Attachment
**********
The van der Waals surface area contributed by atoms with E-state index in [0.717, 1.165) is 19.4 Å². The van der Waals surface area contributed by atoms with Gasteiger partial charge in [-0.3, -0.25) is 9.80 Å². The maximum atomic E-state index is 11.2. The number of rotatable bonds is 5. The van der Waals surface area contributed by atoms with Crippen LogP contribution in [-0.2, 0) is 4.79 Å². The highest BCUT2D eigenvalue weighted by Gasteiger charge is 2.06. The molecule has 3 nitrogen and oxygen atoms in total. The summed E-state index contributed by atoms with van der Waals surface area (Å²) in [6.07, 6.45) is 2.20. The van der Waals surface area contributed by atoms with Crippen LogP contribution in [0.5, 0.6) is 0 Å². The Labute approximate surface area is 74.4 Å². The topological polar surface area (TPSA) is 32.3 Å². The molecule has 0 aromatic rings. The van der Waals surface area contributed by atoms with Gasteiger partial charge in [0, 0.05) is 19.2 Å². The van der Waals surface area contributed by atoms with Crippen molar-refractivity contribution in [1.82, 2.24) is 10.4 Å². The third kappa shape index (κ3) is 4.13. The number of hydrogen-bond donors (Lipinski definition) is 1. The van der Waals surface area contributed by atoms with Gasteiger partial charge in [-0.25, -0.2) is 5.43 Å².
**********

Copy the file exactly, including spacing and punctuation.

The van der Waals surface area contributed by atoms with E-state index in [0.717, 1.165) is 19.4 Å². The van der Waals surface area contributed by atoms with Gasteiger partial charge in [-0.3, -0.25) is 9.80 Å². The maximum atomic E-state index is 11.2. The number of rotatable bonds is 5. The van der Waals surface area contributed by atoms with Crippen LogP contribution in [-0.2, 0) is 4.79 Å². The highest BCUT2D eigenvalue weighted by Gasteiger charge is 2.06. The molecule has 3 nitrogen and oxygen atoms in total. The summed E-state index contributed by atoms with van der Waals surface area (Å²) in [6.07, 6.45) is 2.20. The van der Waals surface area contributed by atoms with Crippen LogP contribution in [0.5, 0.6) is 0 Å². The Labute approximate surface area is 74.4 Å². The topological polar surface area (TPSA) is 32.3 Å². The molecule has 0 aromatic rings. The van der Waals surface area contributed by atoms with Gasteiger partial charge in [0, 0.05) is 19.2 Å². The van der Waals surface area contributed by atoms with Crippen molar-refractivity contribution in [1.82, 2.24) is 10.4 Å². The third kappa shape index (κ3) is 4.13. The number of hydrogen-bond donors (Lipinski definition) is 1. The van der Waals surface area contributed by atoms with Gasteiger partial charge in [-0.25, -0.2) is 5.43 Å².